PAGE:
I wouldn’t trade this situation for the world. Why? – I know who God is and though my faith in Jesus Christ I know exactly where I am going when I die (so even if I don’t survive this I have no fears); and a close proximity to death puts life in a new, beautiful, perspective. Before I talk more about death… because, sorry, I’m going to… I really want to emphasize something – I do not think I am going to die any time soon. I have a huge peace about this and I am not the least bit worried about it… that said, I wanted to finally share my actual diagnosis.
Glioblastoma Multiforme – Grade 4 Brain Cancer
I hadn’t officially shared name yet, but at this point there’s just no reason not to. According to Wikkipedia, “The median survival time from the time of diagnosiswithout any treatment is 3 months. Increasing age (> 60 years of age) carries a worse prognostic risk. Death is usually due to cerebral edema or increased intracranial pressure. One in twenty of glioblastoma patients survive for more thanthree years, and approximately one in 5,000 glioblastoma patients survives for decades.”
I think I also already shared that the median survival time for someone with my condition who is under the age of 50 is approximately 17.1 months. That puts my cancer “due date” as I call it somewhere around September 13, 2010 – my parent’s 30th wedding anniversary. We’re going to have a party… a BIG party on that day… and, ummm, not for my parents (sorry Mom and Dad) but because, by the grace of God, I will still be here and will have crossed yet another important milestone.
Over the past three months my family has lived with this knowledge and we are continuing to trust God and see what is to come. We are not afraid. Praise the Lord for that!! We are not afraid.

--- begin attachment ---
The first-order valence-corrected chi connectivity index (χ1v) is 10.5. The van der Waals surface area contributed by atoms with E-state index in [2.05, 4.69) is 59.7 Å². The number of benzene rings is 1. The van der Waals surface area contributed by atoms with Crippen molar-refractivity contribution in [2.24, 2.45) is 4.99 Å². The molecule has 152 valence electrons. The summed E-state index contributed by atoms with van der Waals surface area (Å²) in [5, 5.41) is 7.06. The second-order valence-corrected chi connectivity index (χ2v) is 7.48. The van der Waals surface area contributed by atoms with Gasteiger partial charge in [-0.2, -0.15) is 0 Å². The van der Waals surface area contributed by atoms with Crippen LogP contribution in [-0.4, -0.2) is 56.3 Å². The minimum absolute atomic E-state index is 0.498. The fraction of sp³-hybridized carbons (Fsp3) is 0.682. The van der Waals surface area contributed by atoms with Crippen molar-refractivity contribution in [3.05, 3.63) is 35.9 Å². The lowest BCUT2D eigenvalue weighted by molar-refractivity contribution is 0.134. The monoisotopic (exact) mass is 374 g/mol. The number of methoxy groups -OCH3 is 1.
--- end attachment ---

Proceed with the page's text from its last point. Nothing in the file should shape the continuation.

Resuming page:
Thank you all for your prayers – we have felt them. While in Houston we had another tragedy befall our family. Adam’s grandfather was put into hospice and passed away at the end of June. Adam was actually able to be there with both his mom and grandfather when he passed. We were all able to go to the funeral home in Houston for a little memorial before they had the real event in Louisiana. And, Adam was able to attend the funeral while I stayed in Houston for treatments. What a blessing that we were already there and able to join together as family in the face of sorrow.
As of now I am back at home in the beautiful city of Portland. We’ve been home since Saturday, July 11th and things are going really well. Adam is back at work and has seen amazing support from his bosses and co-workers (seriously, we love this company!!). I am home with Cailyn and have someone with me almost all hours of the day to ease my load and to ease everyone else’s minds. I am confident that I could handle Cailyn on my own and will do just fine once the day comes, but until then I’m enjoying a little more time off and just being home with my little girl and hubby. I can honestly say that it’s a good life!